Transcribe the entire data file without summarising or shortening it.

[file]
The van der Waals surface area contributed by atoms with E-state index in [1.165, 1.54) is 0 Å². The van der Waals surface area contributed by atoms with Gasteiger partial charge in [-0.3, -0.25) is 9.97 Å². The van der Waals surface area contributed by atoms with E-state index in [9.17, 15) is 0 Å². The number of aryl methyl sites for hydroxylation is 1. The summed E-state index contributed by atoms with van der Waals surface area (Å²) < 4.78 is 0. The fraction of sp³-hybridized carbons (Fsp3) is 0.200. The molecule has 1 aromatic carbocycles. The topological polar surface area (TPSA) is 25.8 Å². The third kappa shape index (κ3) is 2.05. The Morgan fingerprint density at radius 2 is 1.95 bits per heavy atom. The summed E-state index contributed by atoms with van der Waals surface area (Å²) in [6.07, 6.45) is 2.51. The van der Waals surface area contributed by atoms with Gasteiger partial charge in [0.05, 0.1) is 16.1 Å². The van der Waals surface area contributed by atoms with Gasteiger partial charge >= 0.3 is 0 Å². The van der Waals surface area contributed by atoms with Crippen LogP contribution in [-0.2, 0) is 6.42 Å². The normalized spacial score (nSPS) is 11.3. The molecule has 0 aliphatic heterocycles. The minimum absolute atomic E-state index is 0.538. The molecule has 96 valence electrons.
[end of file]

The van der Waals surface area contributed by atoms with E-state index in [1.165, 1.54) is 0 Å². The van der Waals surface area contributed by atoms with Gasteiger partial charge in [-0.3, -0.25) is 9.97 Å². The van der Waals surface area contributed by atoms with E-state index in [9.17, 15) is 0 Å². The number of aryl methyl sites for hydroxylation is 1. The summed E-state index contributed by atoms with van der Waals surface area (Å²) < 4.78 is 0. The fraction of sp³-hybridized carbons (Fsp3) is 0.200. The molecule has 1 aromatic carbocycles. The topological polar surface area (TPSA) is 25.8 Å². The third kappa shape index (κ3) is 2.05. The Morgan fingerprint density at radius 2 is 1.95 bits per heavy atom. The summed E-state index contributed by atoms with van der Waals surface area (Å²) in [6.07, 6.45) is 2.51. The van der Waals surface area contributed by atoms with Gasteiger partial charge in [0.05, 0.1) is 16.1 Å². The van der Waals surface area contributed by atoms with Gasteiger partial charge >= 0.3 is 0 Å². The van der Waals surface area contributed by atoms with Crippen LogP contribution in [-0.2, 0) is 6.42 Å². The normalized spacial score (nSPS) is 11.3. The molecule has 0 aliphatic heterocycles. The minimum absolute atomic E-state index is 0.538. The molecule has 96 valence electrons.